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Trouble in our "Sport"?

I've been following and admiring the Facebook posts of Olympian (and fellow-Vermonter) Denny Emerson, as he tries to get his sport, eventing, to stop killing horses. Not my circus, though, as a sedate backyard rider. Not my monkeys.
But I'm starting to wonder if something similar is happening in my circus. Wondering today as a friend, a brilliant subtle unpublished writer, absorbs yet another rejection. Remembering a brilliant friend who died four years ago, published only once. Thinking of all my unpublished colleagues who have had so many good stories turned down, and how deeply disheartening it is.

In eventing, the problem is that horses have gotten very good, so the course designers build more challenging courses to weed them out. The long form of the sport, that rewarded gallopers and stayers, has been eliminated, so the emphasis is on jumps, which have become lethally challenging. Horses fall at them, and almost every week lately, horses die.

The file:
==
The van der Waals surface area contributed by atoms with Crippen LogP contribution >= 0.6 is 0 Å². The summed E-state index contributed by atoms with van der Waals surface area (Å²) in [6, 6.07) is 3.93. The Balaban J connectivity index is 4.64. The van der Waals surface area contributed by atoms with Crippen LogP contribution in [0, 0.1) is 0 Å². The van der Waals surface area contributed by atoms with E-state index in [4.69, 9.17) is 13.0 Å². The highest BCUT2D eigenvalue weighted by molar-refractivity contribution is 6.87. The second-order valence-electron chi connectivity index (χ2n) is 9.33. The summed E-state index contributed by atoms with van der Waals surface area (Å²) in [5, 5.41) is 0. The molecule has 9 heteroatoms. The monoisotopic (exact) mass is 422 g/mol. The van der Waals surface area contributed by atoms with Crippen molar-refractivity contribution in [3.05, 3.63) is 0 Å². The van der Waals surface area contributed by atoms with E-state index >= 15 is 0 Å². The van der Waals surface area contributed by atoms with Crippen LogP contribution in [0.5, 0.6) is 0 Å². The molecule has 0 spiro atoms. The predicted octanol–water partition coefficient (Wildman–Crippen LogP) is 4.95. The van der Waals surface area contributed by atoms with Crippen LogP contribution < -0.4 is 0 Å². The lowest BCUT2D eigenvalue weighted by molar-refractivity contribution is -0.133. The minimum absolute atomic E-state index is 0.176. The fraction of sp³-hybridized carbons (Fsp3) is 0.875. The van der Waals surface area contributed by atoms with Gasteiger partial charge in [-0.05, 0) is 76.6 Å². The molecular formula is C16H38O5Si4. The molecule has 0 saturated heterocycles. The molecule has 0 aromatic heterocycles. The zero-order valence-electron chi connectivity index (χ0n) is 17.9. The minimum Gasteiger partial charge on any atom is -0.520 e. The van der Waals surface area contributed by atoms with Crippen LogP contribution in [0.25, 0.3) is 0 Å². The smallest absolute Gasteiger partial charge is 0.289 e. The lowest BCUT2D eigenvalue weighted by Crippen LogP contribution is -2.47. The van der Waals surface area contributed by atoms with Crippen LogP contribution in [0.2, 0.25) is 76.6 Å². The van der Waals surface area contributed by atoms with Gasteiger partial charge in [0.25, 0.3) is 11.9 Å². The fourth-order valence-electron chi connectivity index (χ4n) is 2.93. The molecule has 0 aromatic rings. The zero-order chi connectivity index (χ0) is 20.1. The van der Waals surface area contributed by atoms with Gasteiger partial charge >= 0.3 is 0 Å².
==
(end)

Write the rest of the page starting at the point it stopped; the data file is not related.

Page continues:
The children's publishing industry is doing much the same thing. The young writer (of whatever age) can no longer get into the game with "merely" a good novel, can't gallop and develop wind and stamina, and build an audience and her skills over time. Each book has to be a mortgage lifter, a blockbuster. But they can't, and they shouldn't. Some books will always sell more than others. And there needs to be room in the field for the weird, the small, the graceful, the "merely" good.

But those books are being killed as surely as the event horses. The young writers quit. The novels die. They are being asked to do too much, too soon.

Denny Emerson is asking the question in eventing. Top riders, officials, what are you going to do about this? When are you going to stand up for the horses? And I wonder; what is the children's publishing industry going to do about the good writers it is discouraging, (and editors too, I imagine) and about the good books it is killing?

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